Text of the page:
- NFLX has tripled from its 2022 low amid a string of impressive operating and financial results.
- The company is finding success in its new ad-supported streaming plans as a new growth driver.
- We are bullish on NFLX and see the potential for shares to reclaim their all-time high by next year.
Netflix Inc. (NASDAQ:NFLX) has been a big winner this year with shares up 65%, skipping ahead of the disastrous 2022 episode when the stock lost more than half its value. Newfound earnings momentum with sharply higher margins and climbing free cash flow is the plot twist. Furthermore, a rebound in subscriber growth including success with the new ad-supported plan helps explain the current strength in the stock.
We last covered NFLX back in 2020 with an article alluding to what may have been some pandemic-era hype. For what it’s worth, the stock is still down from that bearish call. A lot has changed, and it’s time for an update.
We’ve been impressed by the turnaround and see a path for NFLX to reclaim its all-time high by next year. Several operating and financial tailwinds support a continuation of the current rally and we see an upside to current earnings estimates. Ultimately, Netflix is a high-quality category leader that justifies a premium valuation and we rate shares as a buy.
NFLX Financial Recap
Netflix reported its Q3 earnings in October with EPS of $3.73 coming in $0.23 ahead of the consensus. Revenue of $8.5 billion climbed by 7.8% y/y. Global streaming paid memberships increased 11%, reaching 247.15 million, adding 8.8 million in the quarter, the strongest gain since Q2 2020 at the peak of the pandemic boom.
Within this amount, the (EMEA) region was the growth driver adding 4 million subscribers in the quarter. The 2 million subscriber gain in the core United States, Canada, and Australia (UCAN) region compares to a gain of just 0.1 million in Q3 2022.
Management is pointing to the adoption of the discounted ad-supported plans which are capturing 30% of new signups, outperforming internal expectations.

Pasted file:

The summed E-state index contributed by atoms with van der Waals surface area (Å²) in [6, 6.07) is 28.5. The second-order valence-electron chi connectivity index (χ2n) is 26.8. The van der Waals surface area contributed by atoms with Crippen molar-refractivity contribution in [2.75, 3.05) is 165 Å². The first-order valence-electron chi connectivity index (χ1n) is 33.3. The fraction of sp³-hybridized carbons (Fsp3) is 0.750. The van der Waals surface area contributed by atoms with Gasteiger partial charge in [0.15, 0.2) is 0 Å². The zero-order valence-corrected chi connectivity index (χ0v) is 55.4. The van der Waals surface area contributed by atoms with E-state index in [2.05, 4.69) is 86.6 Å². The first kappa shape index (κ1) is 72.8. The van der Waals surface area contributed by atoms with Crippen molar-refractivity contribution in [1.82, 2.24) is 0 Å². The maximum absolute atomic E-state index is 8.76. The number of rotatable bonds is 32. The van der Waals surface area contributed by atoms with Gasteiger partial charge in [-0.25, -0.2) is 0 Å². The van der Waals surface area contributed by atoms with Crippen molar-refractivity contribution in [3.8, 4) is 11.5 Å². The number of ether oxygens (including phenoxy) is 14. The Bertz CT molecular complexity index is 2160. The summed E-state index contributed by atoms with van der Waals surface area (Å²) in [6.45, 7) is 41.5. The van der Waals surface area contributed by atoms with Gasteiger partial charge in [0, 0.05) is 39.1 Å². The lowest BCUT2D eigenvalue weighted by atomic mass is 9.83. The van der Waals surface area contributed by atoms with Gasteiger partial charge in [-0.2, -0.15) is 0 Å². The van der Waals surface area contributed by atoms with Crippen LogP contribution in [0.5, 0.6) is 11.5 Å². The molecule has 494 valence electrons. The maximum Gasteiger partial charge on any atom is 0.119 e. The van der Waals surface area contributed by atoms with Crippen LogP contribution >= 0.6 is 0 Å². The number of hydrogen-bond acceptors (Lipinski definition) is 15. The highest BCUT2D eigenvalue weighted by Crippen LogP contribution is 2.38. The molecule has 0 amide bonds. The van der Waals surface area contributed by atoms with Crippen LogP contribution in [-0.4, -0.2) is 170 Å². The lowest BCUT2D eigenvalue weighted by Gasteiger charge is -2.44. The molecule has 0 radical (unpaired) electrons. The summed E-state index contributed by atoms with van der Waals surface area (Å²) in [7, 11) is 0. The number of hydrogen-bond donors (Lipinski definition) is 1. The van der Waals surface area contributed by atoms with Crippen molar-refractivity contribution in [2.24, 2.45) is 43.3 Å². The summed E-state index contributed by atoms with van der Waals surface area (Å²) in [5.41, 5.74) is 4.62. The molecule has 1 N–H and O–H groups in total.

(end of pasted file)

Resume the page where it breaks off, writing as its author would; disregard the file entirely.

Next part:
At the same time, the average revenue per membership user globally was down by -1% y/y. The context here considers the shifting mix with the lower price ad plans, as well as limited regular price hikes over the past year. Stronger growth from emerging markets countries with lower average pricing has also added to the volatility in this metric.
Still, the trends were good enough to push the operating margin to 22.4%, the highest level in two years. Notably, marketing expenses as a percentage of revenue at 6.5% this past quarter is down from 7.2% last year reflecting some efficiency measures and cost rationalization. Management is now guiding for a full-year operating margin of around 20%, at the top end of a prior target between 18%-20%
Maybe the biggest surprise over the past year has been the climb in free cash flow, reaching $1.9 billion in Q3. A portion of that has been based on lower-than-expected cash spending based on the impact of the headline-making WGA and SAG-AFTRA industry strikes that pushed back the production of content.
Nevertheless, the full-year 2023 free cash flow guidance by management at $6.5 billion is still running $500 million above prior forecasts even including the industry strike impact which has since been resolved. The implication here is for free cash flow to see some “lumpiness” over the next several quarters, but Netflix still expects to deliver “very substantial positive free cash flow in 2024”.
The other side of that discussion connects to the stock repurchasing policy where Netflix has committed to returning cash above the minimum requirement. In Q3, Netflix bought back $2.5 billion in stock, with the board of directors increasing the existing authorization by $10 billion in September.
The flexibility ties into Netflix’s solid balance sheet with a net leverage ratio under 1x. The company ended the quarter with approximately $7.9 billion in cash and cash equivalents against $14.3 billion in financial debt. Overall, solid fundamentals in our opinion.
What’s Next For NFLX?
What we like about Netflix is the sense that following more than a decade of pursuing a growth at-all-costs type strategy, the company is finally bearing the fruits of its global scale with accelerating profitability.
At this point, the streaming service in developed markets like the U.S. is hardly a novelty, and the market can start looking beyond “subscriber growth” as the key indicator. What’s more encouraging is that churn or cancel has been low, even following steps to cut down on paid sharing. This aspect of high retention means that subscribers are committed to the platform and support a long runway for future growth.